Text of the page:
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South Africa’s 24-hour trend report: 20 August 2020

South Africa’s 24-hour trend report: 20 August 2020

This is a summary of the trending, highest impact, and most active themes and their narratives related to social cohesion and division in South African public-domain social media conversations on 20 August 2020.

As the full impact of the economic crisis hits home, many big businesses are in deep trouble and some smaller businesses are turning to social media to reach out to new customers.

‘Horror show’

Early on Thursday, @iamkoshiek tweeted about the performance of big businesses in South Africa, calling it “season 1 of the horror show”. His post trended during the second half of the day within the topic “Business”. It has been retweeted more than 400 times and received close to 1,000 likes. 

News about the Experian data breach had some Twitter users hoping their debts had been deleted. Earlier in the week, @MokoenaDee tweeted a news article: “Personal details of 24 million South Africans may have been hacked after attack on credit bureau.” This post was retweeted more than 1,100 times. 

@BrownSkinGhel asked: “Did they delete our debts?” @MModimo tweeted: “Imagine waking up tomorrow to a zero balance on a home loan!” But @brian_royalb explained: “It doesn’t work like that. Your debt records don’t sit with the credit bureaus. Those records sit with your creditor (Bank, University). To “delete” your debt you’d have to hack your creditors directly.”

Social selling

Port Elizabeth was the second highest trending topic on Thursday, driven primarily by young entrepreneurs promoting their businesses in a region that has been particularly hard hit by unemployment and economic decline.

@LingeNontyatho tweeted images of a man in a mask with cupcakes: “We are opposite Shoprite in Govan Mbeki street Port Elizabeth. R5 a cup cake. Please retweet, my clients are on your TL.” This post was retweeted and liked more than 1,700 times by Friday morning. 

@LwaziMagele tweeted images of a woman with healthy hair: “Your wig specialist in Port Elizabeth.” The post was retweeted more than 280 times and received close to 3,000 likes. Potential customers responded and provided their contact details. @LwaziMagele then provided a price list to help potential customers to choose products and services.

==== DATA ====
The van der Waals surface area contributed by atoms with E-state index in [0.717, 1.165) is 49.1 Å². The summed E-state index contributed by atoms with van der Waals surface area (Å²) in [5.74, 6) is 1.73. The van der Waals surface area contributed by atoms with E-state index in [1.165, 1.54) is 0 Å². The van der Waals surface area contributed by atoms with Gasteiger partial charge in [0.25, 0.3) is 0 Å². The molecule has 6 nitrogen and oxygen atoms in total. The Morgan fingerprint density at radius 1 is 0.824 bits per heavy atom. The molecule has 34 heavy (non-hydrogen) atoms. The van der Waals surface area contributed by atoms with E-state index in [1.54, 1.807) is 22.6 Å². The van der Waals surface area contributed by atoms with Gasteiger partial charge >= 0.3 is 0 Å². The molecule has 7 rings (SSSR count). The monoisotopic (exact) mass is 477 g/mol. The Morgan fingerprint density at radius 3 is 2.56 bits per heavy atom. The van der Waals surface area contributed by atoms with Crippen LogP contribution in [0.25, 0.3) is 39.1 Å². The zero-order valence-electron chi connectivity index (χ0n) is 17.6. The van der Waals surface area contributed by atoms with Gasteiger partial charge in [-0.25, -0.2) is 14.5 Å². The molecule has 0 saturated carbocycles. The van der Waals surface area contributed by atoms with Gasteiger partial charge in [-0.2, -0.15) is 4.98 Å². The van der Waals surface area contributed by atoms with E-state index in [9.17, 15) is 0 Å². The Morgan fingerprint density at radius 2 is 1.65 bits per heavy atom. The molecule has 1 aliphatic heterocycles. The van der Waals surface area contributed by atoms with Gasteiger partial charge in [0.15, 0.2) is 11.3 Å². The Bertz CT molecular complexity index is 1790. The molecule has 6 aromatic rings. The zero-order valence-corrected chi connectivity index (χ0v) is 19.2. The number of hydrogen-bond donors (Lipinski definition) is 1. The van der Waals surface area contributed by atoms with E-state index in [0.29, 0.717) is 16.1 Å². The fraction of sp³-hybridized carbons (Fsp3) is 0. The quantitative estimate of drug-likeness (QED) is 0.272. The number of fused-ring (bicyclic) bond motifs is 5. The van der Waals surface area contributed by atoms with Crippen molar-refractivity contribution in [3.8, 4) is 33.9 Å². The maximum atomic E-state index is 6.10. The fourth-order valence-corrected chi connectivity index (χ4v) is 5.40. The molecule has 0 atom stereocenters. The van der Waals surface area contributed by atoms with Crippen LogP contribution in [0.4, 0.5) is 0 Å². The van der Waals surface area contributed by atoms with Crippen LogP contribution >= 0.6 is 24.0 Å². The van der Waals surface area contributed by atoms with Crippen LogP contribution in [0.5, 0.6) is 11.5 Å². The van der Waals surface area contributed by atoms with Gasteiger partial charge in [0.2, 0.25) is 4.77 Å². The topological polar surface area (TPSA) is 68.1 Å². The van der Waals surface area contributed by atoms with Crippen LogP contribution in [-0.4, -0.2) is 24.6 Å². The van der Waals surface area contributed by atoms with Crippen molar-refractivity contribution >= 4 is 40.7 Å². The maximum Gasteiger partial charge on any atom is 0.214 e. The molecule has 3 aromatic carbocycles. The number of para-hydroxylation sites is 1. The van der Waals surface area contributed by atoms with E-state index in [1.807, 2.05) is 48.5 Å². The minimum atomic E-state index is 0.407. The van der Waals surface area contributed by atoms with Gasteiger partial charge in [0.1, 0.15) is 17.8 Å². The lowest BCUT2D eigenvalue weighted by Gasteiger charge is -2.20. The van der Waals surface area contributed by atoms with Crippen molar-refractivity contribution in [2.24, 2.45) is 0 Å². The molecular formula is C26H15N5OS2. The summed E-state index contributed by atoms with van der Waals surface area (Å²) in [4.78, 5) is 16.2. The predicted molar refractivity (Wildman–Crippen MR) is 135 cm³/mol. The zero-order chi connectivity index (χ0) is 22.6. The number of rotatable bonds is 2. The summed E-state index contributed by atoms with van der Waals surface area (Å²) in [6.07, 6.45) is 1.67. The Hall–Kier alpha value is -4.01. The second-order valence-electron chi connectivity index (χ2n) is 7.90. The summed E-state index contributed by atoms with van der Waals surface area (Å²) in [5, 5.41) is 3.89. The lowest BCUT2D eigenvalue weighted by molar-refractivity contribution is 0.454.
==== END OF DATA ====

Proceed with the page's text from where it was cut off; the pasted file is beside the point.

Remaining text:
South Africa’s unemployment rate received significant attention as young people expressed their frustration and turned to social media in desperation. @Tizzy_TSA tweeted: “Hello South Africa. My name is Thapedi Mokhalaka, I am 26 years of age, have a BTech in Chemical Engineering, I am unemployed and searching for a job. Please retweet until it reaches the right people. Thank you.” 

@iWontCare quoted the post in a retweet: “I’ve sent my CV to so many places and I’ve gone to numerous auditions, not a single call. It is extremely exhausting. I’m a host for a live youth show on Cape Town TV and I also host 2 YouTube shows. I was on radio for 3 years in Varsity. Please RT my employer might be on your TL.” This tweet gained traction yesterday with over 1,600 retweets and 1,100 likes.

@ZinhleMasango6 shared a five-part thread about unemployment. The initial tweet included a meme of a crying man: “Main reason I hate ANC it’s because I’m turning 30 years next year, I never paid tax. I finish my matric at 17 years went to college did Nated, computer skills but never got a job , I’ve been sending emails ever since no response 😭😭😭 #VoetsekANC #PutSouthAfricansFirst.” This tweet generated 445 retweets and over 1,300 likes.

Amidst the out-of-work gloom, several Twitter users tried to spread hope by posting tweets about available employment and education opportunities. @Portiaa_S shared a screenshot of the SAPS Career Opportunities page. The tweet read: “SAPS has quite a few Social Work posts; Closing date is 28 August 2020. RT for awareness 🙏🏾.” This tweet received nearly 2,000 retweets and 726 likes by Friday morning.

@NalediYona shared details about bursary opportunities offered by the department of correctional services: “Here are bursary opportunities guys. Kindly retweet!” This was retweeted over 2,300 times and liked 840 times.

Long march

The top post by reach for the day displayed an image of activists marching from the Nelson Mandela Bridge in Johannesburg to the Union Buildings in Pretoria. They held up a sign: “Long walk to Freedom #ZimbabweanLivesMatter.” The post was retweeted close to 200 times and it received more than 400 likes. A few South Africans posted negative comments about the march, such as “go back to zim” and “they are marching on wrong soil”.

@musa_gwebani tweeted: “We must talk about how hostile South Africa is to migrants. Not just the xenophobic violence but the actual laws that regulate entry, study and work in SA as a migrant. It’s impenetrable.” This post has been retweeted more than 170 times and it has received more than 300 likes. 

@martyn_melinda shared information about the levels of difficulty to entry: “The rules depend on which country you come from, immigrants from eSwatini, Lesotho and Botswana are treated better and have an easier process as compared to Zimbabwean and further North African immigrants.” DM

The Centre for Analytics and Behavioural Change (CABC) is a non-profit organisation based at UCTs Graduate School of Business and incubated by the Allan Gray Centre for Values-Based Leadership. It was established to track and counter mis- and disinformation, fake news and divisive and polarising rhetoric that is promulgated online to undermine social cohesion, democratic integrity, and the stability of nation states.

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